Dopamine (DA) dysfunction originating from the ventral tegmental area (VTA) occurs as a result of synaptic abnormalities following consumption of drugs of abuse and underlies behavioral plasticity associated with drug abuse. Drugs of abuse can cause changes in gene expression through epigenetic mechanisms in the brain that underlie some of the lasting neuroplasticity and behavior associated with addiction. Here we investigated the function of histone acetylation and histone deacetylase (HDAC)2 in the VTA in recovery of morphine-induced synaptic modifications following a single in vivo exposure to morphine. Using a combination of immunohistochemistry, Western blot, and whole cell patch-clamp recording in rat midbrain slices, we show that morphine increased HDAC2 activity in VTA DA neurons and reduced histone H3 acetylation at lysine 9 (Ac-H3K9) in the VTA 24 h after the injection. Morphine-induced synaptic changes at glutamatergic synapses involved endocannabinoid signaling to reduce GABAergic synaptic strength onto VTA DA neurons. Both plasticities were recovered by in vitro incubation of midbrain slices with a class I-specific HDAC inhibitor (HDACi), CI-994, through an increase in acetylation of histone H3K9. Interestingly, HDACi incubation also increased levels of Ac-H3K9 and triggered GABAergic and glutamatergic plasticities in DA neurons of saline-treated rats. Our results suggest that acute morphine-induced changes in VTA DA activity and synaptic transmission engage HDAC2 activity locally in the VTA to maintain synaptic modifications through histone hypoacetylation.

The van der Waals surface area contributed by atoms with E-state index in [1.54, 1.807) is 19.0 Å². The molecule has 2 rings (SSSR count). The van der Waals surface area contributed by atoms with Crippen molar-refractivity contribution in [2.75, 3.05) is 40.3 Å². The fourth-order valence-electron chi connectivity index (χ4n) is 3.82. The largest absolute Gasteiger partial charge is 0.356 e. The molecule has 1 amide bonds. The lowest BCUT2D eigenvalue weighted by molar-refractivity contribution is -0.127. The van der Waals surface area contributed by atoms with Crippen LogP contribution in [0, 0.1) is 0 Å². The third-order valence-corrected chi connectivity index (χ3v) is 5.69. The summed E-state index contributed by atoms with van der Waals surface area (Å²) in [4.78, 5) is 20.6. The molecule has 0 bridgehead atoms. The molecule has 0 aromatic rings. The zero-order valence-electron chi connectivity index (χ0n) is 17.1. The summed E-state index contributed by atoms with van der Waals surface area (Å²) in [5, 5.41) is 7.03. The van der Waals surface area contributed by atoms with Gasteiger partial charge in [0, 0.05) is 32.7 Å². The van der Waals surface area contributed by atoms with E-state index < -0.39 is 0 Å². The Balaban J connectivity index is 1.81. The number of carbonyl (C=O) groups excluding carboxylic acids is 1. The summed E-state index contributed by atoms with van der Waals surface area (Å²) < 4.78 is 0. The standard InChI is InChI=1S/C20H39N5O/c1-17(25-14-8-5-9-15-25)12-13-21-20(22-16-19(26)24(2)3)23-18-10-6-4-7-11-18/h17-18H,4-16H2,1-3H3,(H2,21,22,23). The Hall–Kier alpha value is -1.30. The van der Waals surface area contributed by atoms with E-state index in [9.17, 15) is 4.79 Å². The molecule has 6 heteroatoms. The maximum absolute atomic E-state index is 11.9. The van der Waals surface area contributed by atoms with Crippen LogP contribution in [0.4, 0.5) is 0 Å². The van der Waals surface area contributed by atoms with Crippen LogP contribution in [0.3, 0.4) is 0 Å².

- ventral tegmental area
- synaptic plasticity
- synaptic transmission
- histone deacetylase
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